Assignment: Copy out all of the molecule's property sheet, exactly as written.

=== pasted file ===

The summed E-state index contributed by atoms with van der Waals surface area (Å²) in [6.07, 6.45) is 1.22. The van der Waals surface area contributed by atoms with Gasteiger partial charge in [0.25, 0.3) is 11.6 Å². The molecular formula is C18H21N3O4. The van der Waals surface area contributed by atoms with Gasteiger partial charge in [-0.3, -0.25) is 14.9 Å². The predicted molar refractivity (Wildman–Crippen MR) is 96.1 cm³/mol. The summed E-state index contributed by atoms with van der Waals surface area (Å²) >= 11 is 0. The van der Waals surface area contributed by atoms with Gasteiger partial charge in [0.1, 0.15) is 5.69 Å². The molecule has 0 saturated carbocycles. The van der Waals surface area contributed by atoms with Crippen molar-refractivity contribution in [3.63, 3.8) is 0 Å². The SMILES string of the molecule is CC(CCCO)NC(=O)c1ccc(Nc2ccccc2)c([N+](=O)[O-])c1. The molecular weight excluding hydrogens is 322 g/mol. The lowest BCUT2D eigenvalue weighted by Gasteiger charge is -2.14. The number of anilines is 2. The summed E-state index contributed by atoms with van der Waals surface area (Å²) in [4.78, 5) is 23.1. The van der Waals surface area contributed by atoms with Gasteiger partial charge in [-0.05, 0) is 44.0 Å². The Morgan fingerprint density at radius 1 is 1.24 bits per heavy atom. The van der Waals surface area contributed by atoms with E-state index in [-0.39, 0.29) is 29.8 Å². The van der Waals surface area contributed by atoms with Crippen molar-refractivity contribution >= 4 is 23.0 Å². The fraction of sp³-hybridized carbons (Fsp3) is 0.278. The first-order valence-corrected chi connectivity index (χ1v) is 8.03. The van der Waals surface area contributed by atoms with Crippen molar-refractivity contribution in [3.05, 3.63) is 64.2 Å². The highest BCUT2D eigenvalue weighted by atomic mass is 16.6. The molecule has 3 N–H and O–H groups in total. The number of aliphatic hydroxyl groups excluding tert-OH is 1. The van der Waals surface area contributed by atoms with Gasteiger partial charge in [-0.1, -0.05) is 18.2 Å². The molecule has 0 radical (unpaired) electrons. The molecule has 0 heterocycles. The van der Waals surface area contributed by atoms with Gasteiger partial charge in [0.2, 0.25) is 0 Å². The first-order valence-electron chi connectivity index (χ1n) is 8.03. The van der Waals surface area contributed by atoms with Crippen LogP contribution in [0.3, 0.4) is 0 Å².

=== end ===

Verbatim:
The summed E-state index contributed by atoms with van der Waals surface area (Å²) in [6.07, 6.45) is 1.22. The van der Waals surface area contributed by atoms with Gasteiger partial charge in [0.25, 0.3) is 11.6 Å². The molecular formula is C18H21N3O4. The van der Waals surface area contributed by atoms with Gasteiger partial charge in [-0.3, -0.25) is 14.9 Å². The predicted molar refractivity (Wildman–Crippen MR) is 96.1 cm³/mol. The summed E-state index contributed by atoms with van der Waals surface area (Å²) >= 11 is 0. The van der Waals surface area contributed by atoms with Gasteiger partial charge in [0.1, 0.15) is 5.69 Å². The molecule has 0 saturated carbocycles. The van der Waals surface area contributed by atoms with Crippen molar-refractivity contribution in [3.63, 3.8) is 0 Å². The SMILES string of the molecule is CC(CCCO)NC(=O)c1ccc(Nc2ccccc2)c([N+](=O)[O-])c1. The molecular weight excluding hydrogens is 322 g/mol. The lowest BCUT2D eigenvalue weighted by Gasteiger charge is -2.14. The number of anilines is 2. The summed E-state index contributed by atoms with van der Waals surface area (Å²) in [4.78, 5) is 23.1. The van der Waals surface area contributed by atoms with Gasteiger partial charge in [-0.05, 0) is 44.0 Å². The Morgan fingerprint density at radius 1 is 1.24 bits per heavy atom. The van der Waals surface area contributed by atoms with E-state index in [-0.39, 0.29) is 29.8 Å². The van der Waals surface area contributed by atoms with Crippen molar-refractivity contribution >= 4 is 23.0 Å². The fraction of sp³-hybridized carbons (Fsp3) is 0.278. The first-order valence-corrected chi connectivity index (χ1v) is 8.03. The van der Waals surface area contributed by atoms with Crippen molar-refractivity contribution in [3.05, 3.63) is 64.2 Å². The highest BCUT2D eigenvalue weighted by atomic mass is 16.6. The molecule has 3 N–H and O–H groups in total. The number of aliphatic hydroxyl groups excluding tert-OH is 1. The van der Waals surface area contributed by atoms with Gasteiger partial charge in [-0.1, -0.05) is 18.2 Å². The molecule has 0 radical (unpaired) electrons. The molecule has 0 heterocycles. The van der Waals surface area contributed by atoms with Gasteiger partial charge in [0.2, 0.25) is 0 Å². The first-order valence-electron chi connectivity index (χ1n) is 8.03. The van der Waals surface area contributed by atoms with Crippen LogP contribution in [0.3, 0.4) is 0 Å².